Baby Boomer On Campus
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Politics and Activism

Baby Boomer On Campus

Starting college in my 60s after having a family and career was terrifying.

Baby Boomer On Campus
Cathy Keaton

"What are you going to do with your degree?"

This is a question I get every time someone finds out I am in college. It isn't as much a question for information as one of disbelief. I just turned 65, and people wonder what one might possibly do with a degree this late in life. My standard answer has become, "I'm going to hang it on my wall." They then want to know my major. They are even more baffled when I tell them it is English. Their silence allows me time to change the subject.

I am a Baby Boomer born in 1951 in the deep South. Even though I went to a small, private, college preparatory school, I was only expected to attend college if I was not engaged or close to it after high school. There were two options open to me according to my grandparents -- become a nurse or school teacher. The only valid reason to attend college for a woman was to have a job she could fall back on in case her husband died or left her. I made everyone proud by meeting a senior early in my first semester and getting married before the semester was over. Thus ended my need for college.

I have always dreamed of going back to school. Money, time, family and a career all got in the way. Eventually, the fear of failure kept me from trying. After working for a non-profit agency for close to 20 years, the funding was cut and I was forced into retiring earlier than I had planned. This was my opportunity; nothing stood in my way. My best friend's daughter was just completing her freshman year. They both encouraged (mostly pushed) me to attend. I was scared, but started the process.

After all the necessary steps, I was ready to start my first semester. Class schedule in hand, I walked across campus to my first class. I found the building and room number, but something was wrong. This wasn't a classroom. Someone asked if I needed help. An older woman standing in the middle of the hallway with an expression of fear gave me away. I explained my dilemma. He smiled and explained that the building I was in was actually two buildings in one with duplicate classroom numbers. I had to go back down the hall to the other set of elevators to find my class. I was embarrassed and relieved.

I was most concerned about being accepted by the professors and other students. While there are other "non-traditional" students on campus, we are not the norm. Many senior citizens take advantage of the free tuition in order to audit classes. There are not very many seniors who are degree-seeking students.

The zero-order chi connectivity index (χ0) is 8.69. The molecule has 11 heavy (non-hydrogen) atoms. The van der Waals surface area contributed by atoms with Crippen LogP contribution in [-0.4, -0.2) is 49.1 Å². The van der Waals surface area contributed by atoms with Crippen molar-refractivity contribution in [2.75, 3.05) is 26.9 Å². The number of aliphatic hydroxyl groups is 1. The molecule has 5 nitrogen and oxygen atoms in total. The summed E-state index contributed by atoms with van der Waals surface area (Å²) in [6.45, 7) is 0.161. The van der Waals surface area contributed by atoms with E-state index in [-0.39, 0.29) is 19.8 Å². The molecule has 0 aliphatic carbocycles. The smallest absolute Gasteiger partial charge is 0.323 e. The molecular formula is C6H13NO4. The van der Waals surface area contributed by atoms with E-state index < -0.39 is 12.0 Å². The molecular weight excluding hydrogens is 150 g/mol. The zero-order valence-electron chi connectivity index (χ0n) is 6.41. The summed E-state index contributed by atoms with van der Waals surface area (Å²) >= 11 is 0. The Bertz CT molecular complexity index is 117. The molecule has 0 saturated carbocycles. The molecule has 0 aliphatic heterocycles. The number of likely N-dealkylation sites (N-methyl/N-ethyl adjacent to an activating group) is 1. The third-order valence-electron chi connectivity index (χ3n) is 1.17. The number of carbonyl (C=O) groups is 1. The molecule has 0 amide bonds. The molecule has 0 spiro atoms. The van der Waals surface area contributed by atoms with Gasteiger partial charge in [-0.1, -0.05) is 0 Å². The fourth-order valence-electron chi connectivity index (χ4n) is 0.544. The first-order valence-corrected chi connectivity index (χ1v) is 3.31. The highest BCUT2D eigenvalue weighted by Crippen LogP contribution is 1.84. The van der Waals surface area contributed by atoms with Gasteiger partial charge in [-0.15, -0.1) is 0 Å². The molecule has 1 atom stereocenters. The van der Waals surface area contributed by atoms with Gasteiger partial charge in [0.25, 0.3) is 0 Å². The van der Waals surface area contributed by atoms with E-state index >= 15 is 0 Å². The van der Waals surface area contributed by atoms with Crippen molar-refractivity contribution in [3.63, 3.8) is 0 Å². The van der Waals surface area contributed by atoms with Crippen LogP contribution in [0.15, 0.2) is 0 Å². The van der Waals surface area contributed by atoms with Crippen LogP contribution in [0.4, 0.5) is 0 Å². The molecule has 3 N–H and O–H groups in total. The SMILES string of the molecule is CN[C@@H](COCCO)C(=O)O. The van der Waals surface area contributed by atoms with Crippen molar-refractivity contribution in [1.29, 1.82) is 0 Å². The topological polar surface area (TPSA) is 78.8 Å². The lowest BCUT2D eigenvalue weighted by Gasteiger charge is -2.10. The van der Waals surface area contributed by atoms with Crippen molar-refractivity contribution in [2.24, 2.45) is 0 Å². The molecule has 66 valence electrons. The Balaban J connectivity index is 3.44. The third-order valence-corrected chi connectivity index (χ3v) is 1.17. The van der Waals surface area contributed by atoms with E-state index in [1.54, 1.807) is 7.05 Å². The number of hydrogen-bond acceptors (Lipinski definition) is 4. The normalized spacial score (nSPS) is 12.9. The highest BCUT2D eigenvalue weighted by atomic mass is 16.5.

I was in the bookstore this week to pick up my textbooks. The mother of a freshman saw me carrying the tell-tale white box in which the books are delivered.

"What is in your box?" she asked.

"Textbooks," I replied with a puzzled looked.

"Oh my! You already know what your child needs?"

"Um. No. These are my books." I smiled trying to be gracious.

After a moment of the deer in the headlights look, she smiled, nodded and walked away. The cashier looked at me and said, "Awkward." I am not surprised by this type of encounter any longer.

I am now one semester away from being a senior. I am comfortable on campus. I love most of my professors. I have found them to be supportive of the non-traditional students. Most students accept me as an equal. I am included in discussions before and after class. I am invited to be part of study groups. Thankfully, I am not invited to parties. I am going to be ordering my class ring this week, and I can't believe I have come this far.

I have learned that almost everyone on campus feels out of place at some point in their college life. This isn't something reserved for the non-traditional students. It might be your GPA, your race, your sexual orientation, your religious views, your past, your body type or anything that makes your feel alone. My suggestion is that your find your "tribe" on campus. Look for those people who share a common passion or belief system, and don't be afraid to get to know those who are different than you are. I did and I am so glad I did. After I hang my degree on my wall, I think I am going to be heading on to graduate school!

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This article has not been reviewed by Odyssey HQ and solely reflects the ideas and opinions of the creator.

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